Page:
Schizophrenia is a chronic brain disorder associated with structural brain abnormalities already present at the onset of the illness. Whether these brain abnormalities might progress over time is still under debate.
The aim of this study was to investigate likely progressive brain volume changes in schizophrenia during the first 3 years after initiating antipsychotic treatment. The study included 109 patients with a schizophrenia spectrum disorder and a control group of 76 healthy subjects. Subjects received detailed clinical and cognitive assessment and structural magnetic resonance imaging (MRI) at regular time points during a 3-year follow-up period. The effects of brain changes on cognitive and clinical variables were examined along with the impact of potential confounding factors.
Overall, patients and healthy controls exhibited a similar pattern of brain volume changes. However, patients showed a significant lower progressive decrease in the volume of the caudate nucleus than control subjects (F1,307.2 = 2.12, p = 0.035), with healthy subjects showing a greater reduction than patients during the follow-up period. Clinical and cognitive outcomes were not associated with progressive brain volume changes during the early years of the illness.
Brain volume abnormalities that have been consistently observed at the onset of non-affective psychosis may not inevitably progress, at least over the first years of the illness. Taking together with clinical and cognitive longitudinal data, our findings, showing a lack of brain deterioration in a substantial number of individuals, suggest a less pessimistic and more reassuring perception of the illness.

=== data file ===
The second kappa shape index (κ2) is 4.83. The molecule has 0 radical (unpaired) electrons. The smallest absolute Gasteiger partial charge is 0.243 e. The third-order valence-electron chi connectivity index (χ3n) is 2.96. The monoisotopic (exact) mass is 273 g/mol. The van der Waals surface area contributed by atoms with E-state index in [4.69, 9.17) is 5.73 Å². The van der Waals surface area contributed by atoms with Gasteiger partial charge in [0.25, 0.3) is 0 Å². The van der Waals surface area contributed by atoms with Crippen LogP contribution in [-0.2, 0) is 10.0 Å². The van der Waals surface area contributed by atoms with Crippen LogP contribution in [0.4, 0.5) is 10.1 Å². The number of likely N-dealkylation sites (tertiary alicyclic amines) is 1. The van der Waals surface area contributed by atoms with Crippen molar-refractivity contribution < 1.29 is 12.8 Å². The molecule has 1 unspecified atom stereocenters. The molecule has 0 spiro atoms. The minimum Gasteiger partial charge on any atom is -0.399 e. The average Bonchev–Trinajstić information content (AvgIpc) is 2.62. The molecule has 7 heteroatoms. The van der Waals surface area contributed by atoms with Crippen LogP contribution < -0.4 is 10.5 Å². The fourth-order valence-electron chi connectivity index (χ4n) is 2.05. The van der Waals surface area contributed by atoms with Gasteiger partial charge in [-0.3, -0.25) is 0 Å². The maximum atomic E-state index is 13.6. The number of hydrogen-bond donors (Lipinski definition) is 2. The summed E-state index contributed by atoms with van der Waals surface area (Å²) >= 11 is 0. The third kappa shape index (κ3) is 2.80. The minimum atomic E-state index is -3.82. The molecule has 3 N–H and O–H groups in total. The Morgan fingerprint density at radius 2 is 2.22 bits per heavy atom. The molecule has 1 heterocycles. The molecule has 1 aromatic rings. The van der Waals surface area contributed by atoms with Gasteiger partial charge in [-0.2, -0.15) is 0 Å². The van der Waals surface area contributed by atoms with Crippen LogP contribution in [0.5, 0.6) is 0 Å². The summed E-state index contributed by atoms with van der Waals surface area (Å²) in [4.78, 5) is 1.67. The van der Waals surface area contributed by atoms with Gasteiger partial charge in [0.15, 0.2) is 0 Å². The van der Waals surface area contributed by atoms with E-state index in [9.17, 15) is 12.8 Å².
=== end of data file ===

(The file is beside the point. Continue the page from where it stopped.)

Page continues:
The thickness of the cortical mantle is a sensitive measure for identifying alterations in cortical structure. We aimed to explore whether first episode schizophrenia patients already show a significant cortical thinning and whether cortical thickness anomalies may significantly influence clinical and cognitive features.
We investigated regional changes in cortical thickness in a large and heterogeneous sample of schizophrenia spectrum patients (n=142) at their first break of the illness and healthy controls (n=83). Magnetic resonance imaging brain scans (1.5 T) were obtained and images were analyzed by using brains2. The contribution of sociodemographic, cognitive and clinical characterictics was investigated.
Patients showed a significant total cortical thinning (F=17.55, d=−0.62, p<0.001) and there was a diffuse pattern of reduced thickness (encompassing frontal, temporal and parietal cortices) (all p's<0.001, d's>0.53). No significant group×gender interactions were observed (all p's>0.15). There were no significant associations between the clinical and pre-morbid variables and cortical thickness measurements (all r's<0.12). A weak significant negative correlation between attention and total (r=−0.24, p=0.021) and parietal cortical thickness (r=−0.27, p=0.009) was found in patients (thicker cortex was associated with lower attention). Our data revealed a similar pattern of cortical thickness changes related to age in patients and controls.
Cortical thinning is independent of gender, age, age of onset and duration of the illness and does not seem to significantly influence clinical and functional symptomatology. These findings support a primary neurodevelopment disorder affecting the normal cerebral cortex development in schizophrenia.